Pain management is serious business. Opioid medications — when given in the right dose and for the right length of time — provide significant relief from pain and can drastically improve a person’s quality of life.
In recent years, however, our nation has been in the grips of an opioid epidemic. According to the Centers for Disease Control and Prevention, opioids kill more than 92 people each day — 33,000 people annually.1
So, what is being done to fight this growing public health crisis? Can we find a balance between effective pain management and addiction prevention? What is the best way to help treat those struggling with opioid addiction? And — as neither the physician, nor pharmacist, nor patient — how can a health insurance company help?
Helping Providers, Pharmacists, and Patients
Opioid addiction often starts because of prescription medication abuse, and one in every three Medicare Part D beneficiaries took a prescription opioid in 2016.2,3 To help fight the problem, IBX is taking a multi-pronged approach. We’re working closely with our network providers and pharmacists to give them the tools, information, and resources they need to care for their patients who are prescribed opioids, including:
- Providing a comprehensive portfolio of online opioid awareness tools and resources
- Providing access to forms of naloxone, which are emergency treatment options for known or suspected opioid overdose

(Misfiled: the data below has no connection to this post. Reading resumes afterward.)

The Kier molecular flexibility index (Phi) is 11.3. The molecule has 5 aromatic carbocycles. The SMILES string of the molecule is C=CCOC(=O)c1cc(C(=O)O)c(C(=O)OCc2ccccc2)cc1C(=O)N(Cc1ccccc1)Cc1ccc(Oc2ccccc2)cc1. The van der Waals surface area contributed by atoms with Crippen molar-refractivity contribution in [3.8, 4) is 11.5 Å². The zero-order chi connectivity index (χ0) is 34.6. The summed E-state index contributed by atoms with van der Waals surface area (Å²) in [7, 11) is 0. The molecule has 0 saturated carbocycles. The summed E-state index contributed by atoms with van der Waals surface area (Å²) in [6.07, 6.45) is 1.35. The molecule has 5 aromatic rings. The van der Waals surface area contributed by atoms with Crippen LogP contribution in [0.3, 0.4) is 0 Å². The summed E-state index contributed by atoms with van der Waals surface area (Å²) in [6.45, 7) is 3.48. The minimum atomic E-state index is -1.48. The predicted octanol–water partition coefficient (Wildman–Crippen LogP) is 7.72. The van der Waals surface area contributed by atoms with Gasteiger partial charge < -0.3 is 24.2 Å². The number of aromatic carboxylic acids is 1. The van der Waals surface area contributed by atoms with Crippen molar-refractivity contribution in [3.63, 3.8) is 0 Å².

- Assessing prescription history and requiring prior authorizations for both new and ongoing opioid therapies*
- Delivering live-time system alerts to dispensing pharmacists when potential opioid overuse is identified
For our members struggling with addiction, our health plans include coverage for:
- In-network mental health providers, specialists, and therapists who deal with substance abuse issues
- In-network substance abuse rehabilitation facilities to help members receive in-patient medication-assisted treatment and therapy
- Medication-assisted treatments such as buprenorphine-containing medications like Suboxone®
What you can do
To see real, significant change, we all must do our part. From providers to patients, pharmacists to insurers — we are all responsible for handling opioid medications with the utmost care and caution.
If you, or your loved one, are prescribed an opioid pain medication, there are steps you can take to help protect yourself and others from potential misuse:
- Take them as prescribed. If you need to take opioids, do so only as directed — and stop taking them when you no longer need them for pain.
- Lock them up. Keep the medicine safe, secure, and out of the reach of children. (Nearly 68 percent of people age 12 and older who abuse pain medications say they get them from a friend or relative.4)
- Take them back. When no longer needed, pain medications should be disposed of at a Drug Take-Back Site.
This article was originally published on LinkedIn.
* Prior authorization is required for all high-dose opioids, long-term use, and opioid-containing patches
1 Rudd RA, Seth P, David F, Scholl L. Increases in Drug and Opioid-Involved Overdose Deaths — United States. MMWR Morb Mortal Wkly Rep. ePub: 16 December 2016.
2 Jones CM. Heroin use and heroin use risk behaviors among nonmedical users of prescription opioid pain relievers – United States, 2002-2004 and 2008-2010. Drug Alcohol Depend. 2013; 132(1-2):95-100.
3 OIG analysis of Medicare Part D data, 2017
4 Substance Abuse and Mental Health Services Administration (SAMHSA), Office of Applied Studies. National Survey on Drug Use and Health (NSDUH), 2014.